I don't think anyone from the older generations can possibly understand the intense stress that young women are under, we no longer live in multigenerational families, we can no longer support a household on a single income, and the rapid changes in technology put young professionals in a position to be on-call 24/7. Even when I was on maternity leave I sometimes received over 50 emails per day, and that was 5 years ago. It is quite simply a different world, and as much as young women do to keep their heads above water, it will never be enough for everyone because there is always someone older around willing to tell us what failures and disappointments we are.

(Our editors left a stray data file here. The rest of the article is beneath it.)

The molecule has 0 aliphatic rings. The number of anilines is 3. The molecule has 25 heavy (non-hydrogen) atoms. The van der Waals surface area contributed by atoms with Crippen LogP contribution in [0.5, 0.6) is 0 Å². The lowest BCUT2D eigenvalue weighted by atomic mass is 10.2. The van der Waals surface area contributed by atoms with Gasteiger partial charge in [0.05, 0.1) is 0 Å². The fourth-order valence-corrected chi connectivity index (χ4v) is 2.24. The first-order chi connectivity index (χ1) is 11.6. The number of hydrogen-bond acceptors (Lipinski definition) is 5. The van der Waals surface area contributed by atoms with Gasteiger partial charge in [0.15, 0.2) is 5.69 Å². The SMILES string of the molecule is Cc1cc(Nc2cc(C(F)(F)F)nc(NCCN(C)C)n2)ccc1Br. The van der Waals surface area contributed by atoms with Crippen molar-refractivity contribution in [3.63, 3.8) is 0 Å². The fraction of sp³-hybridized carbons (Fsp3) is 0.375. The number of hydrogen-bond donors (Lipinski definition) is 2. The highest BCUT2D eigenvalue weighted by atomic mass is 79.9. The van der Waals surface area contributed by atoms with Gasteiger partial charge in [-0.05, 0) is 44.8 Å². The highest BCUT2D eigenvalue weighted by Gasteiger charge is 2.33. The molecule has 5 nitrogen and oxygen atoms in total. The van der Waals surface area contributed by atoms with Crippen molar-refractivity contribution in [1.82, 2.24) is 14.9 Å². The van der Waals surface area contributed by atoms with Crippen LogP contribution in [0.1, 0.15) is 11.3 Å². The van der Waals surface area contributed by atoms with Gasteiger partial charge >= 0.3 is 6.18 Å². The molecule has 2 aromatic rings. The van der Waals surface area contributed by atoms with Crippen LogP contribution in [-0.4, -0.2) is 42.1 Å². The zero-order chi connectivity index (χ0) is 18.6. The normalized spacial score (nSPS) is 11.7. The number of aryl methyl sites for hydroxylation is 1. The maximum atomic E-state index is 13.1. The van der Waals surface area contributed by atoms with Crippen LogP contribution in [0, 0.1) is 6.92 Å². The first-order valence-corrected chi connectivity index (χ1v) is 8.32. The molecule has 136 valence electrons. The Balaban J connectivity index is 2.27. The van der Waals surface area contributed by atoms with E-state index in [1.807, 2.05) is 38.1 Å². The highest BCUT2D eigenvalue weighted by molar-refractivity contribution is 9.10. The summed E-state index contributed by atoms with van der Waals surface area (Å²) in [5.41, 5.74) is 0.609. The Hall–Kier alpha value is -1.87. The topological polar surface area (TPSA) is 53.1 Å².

RockinLou
August 13th, 2016, 09:57 AM
I always feel terribly guilty when I see something like this. When I was pregnant with my son I had a baby shower thrown for me as normally happens.

Well the very next week I had my son a month premature. He was in and out of hospital for the next two weeks, and I had to pump at every feeding because he wasn't strong enough to nurse. I got mastitis twice and spend the next 7 months in a complete state of exhaustion. I never did end up sending thank you cards for all the kindness at my shower and it still haunts me!

I always try my best to be appreciative when people do things for me so I get it...but sometimes life just gets in the way?

I can relate. My husband lost his job when my son was 4 weeks old, and by the time he was 10 weeks old, he had moved to an entirely different city 1500 miles away. I was in Atlanta, with my 2 1/2 year old and my newborn, essentially functioning as a single parent.